Joan Didion: The NPR interviews
NPR's coverage of Joan Didion, who died Thursday at age 87, dates back to 1977, where she described what she meant when she wrote "writers are always selling somebody out" in the introduction of her 1968 book Slouching Towards Bethlehem.
"And all I meant by it was that it is impossible to describe anybody – a friend, or somebody you know very well – and please them," Didion told NPR's Susan Stamberg. "Because your image of them, no matter how flattering, never corresponds with their self-image."
In 2001, Political Fictions was released exactly a week after the 9/11 terrorist attacks. Through a collection of essays, Didion explored how news is presented to the public, including presidential coverage of the Reagan, first Bush, and Clinton administrations.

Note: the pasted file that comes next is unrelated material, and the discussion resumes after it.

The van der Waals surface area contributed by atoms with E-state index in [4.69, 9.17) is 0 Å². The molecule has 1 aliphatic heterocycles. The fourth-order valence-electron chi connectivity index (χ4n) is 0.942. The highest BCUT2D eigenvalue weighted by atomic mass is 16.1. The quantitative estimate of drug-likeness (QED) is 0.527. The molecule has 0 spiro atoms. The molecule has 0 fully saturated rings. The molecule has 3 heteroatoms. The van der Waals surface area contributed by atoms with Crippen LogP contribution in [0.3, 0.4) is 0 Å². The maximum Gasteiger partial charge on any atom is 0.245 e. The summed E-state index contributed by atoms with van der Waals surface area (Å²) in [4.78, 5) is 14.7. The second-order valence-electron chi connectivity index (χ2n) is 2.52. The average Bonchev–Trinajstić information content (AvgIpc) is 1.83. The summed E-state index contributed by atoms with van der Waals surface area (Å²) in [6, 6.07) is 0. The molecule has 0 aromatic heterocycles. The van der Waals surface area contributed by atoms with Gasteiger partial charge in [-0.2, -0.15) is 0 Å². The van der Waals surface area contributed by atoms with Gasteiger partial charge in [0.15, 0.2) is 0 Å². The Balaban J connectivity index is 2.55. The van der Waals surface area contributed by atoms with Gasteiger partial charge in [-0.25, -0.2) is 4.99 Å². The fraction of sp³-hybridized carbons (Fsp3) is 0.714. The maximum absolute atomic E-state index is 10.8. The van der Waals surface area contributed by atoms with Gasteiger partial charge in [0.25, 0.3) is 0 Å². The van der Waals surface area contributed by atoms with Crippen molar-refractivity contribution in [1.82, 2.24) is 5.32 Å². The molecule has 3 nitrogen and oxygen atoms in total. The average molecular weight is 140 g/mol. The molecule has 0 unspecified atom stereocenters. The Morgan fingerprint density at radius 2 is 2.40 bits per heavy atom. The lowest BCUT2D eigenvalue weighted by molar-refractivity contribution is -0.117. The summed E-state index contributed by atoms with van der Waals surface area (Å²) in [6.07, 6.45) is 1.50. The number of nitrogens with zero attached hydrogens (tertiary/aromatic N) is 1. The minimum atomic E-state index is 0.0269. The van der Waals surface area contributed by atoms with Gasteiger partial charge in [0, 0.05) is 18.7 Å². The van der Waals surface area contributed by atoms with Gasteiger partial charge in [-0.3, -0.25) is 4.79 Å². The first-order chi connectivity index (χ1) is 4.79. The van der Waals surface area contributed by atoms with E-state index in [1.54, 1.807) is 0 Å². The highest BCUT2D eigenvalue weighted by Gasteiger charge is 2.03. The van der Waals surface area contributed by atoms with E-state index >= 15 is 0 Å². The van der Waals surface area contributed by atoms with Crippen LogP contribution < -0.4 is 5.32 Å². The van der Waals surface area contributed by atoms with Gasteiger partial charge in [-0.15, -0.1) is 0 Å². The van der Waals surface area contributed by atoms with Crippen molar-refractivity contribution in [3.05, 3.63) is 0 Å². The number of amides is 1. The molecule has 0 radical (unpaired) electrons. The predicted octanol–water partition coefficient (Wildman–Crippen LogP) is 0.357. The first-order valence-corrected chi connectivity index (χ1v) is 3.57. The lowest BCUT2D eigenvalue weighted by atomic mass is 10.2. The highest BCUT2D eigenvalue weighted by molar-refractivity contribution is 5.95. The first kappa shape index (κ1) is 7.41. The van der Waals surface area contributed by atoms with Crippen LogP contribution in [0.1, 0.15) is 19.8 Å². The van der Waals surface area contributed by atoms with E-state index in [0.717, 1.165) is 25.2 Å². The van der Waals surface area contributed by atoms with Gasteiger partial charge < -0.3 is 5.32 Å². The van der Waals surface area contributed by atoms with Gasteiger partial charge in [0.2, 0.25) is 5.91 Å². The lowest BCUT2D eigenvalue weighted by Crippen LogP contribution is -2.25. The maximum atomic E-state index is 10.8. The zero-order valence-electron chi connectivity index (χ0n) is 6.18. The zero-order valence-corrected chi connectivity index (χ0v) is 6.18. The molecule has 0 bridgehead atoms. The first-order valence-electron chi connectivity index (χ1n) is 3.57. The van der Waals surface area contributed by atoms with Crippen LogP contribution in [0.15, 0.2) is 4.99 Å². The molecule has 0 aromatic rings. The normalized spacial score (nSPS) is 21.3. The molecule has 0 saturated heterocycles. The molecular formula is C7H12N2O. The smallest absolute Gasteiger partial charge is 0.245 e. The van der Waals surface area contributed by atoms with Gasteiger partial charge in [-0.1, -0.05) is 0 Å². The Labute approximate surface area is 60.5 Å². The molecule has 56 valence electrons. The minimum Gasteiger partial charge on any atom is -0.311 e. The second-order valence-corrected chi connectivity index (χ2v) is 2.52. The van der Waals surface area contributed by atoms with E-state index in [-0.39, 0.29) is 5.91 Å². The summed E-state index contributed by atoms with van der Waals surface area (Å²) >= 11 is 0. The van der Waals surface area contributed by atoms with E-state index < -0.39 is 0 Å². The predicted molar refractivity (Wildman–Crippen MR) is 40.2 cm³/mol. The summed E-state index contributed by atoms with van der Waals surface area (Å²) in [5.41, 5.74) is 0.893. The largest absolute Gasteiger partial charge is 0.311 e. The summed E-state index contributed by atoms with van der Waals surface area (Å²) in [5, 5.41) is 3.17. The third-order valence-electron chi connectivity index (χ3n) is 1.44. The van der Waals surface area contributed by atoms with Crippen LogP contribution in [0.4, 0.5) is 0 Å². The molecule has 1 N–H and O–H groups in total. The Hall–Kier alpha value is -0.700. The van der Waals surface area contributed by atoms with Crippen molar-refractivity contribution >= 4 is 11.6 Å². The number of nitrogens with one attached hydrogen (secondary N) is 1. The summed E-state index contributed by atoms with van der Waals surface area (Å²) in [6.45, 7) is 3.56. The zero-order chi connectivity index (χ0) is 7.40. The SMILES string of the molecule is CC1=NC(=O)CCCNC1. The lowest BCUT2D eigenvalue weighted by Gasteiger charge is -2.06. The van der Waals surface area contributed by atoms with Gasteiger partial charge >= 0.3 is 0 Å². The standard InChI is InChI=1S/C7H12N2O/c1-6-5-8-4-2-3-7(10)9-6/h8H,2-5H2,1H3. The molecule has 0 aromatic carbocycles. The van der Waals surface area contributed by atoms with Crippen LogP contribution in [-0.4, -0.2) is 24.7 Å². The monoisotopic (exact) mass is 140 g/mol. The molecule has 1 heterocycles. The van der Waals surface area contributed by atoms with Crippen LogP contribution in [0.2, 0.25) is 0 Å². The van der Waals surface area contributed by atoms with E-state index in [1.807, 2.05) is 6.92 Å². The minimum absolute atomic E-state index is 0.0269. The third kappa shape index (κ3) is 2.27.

In a 2005 interview with Susan Stamberg, Didion read the first four lines of The Year of Magical Thinking, a book that chronicles her grief after her husband and writer John Gregory Dunne had a heart attack at the dinner table in 2003:
"Life changes fast. Life changes in the instant. You sit down to dinner and life as you know it ends. The question of self-pity."
The memoir won the 2005 nonfiction National Book Award.
The same year The Year of Magical Thinking was published, their daughter Quintana Roo Dunne died at age 39. In Blue Nights, Didion wrote about her daughter's life and death.
"I don't think I started mourning for her until I started writing this book," Didion told Terry Gross on Fresh Air.
Following are Didion's NPR interviews, organized by book title:
A Book of Common Prayer (1977)
Political Fictions (2001)
A Year of Magical Thinking (2005)
We Tell Ourselves Stories in Order to Live: Collected Nonfiction (2006)
Blue Nights (2011)
Let Me Tell You What I Mean (2021)
Tien Le is an intern on NPR's News Desk.
Copyright 2022 NPR. To see more, visit https://www.npr.org.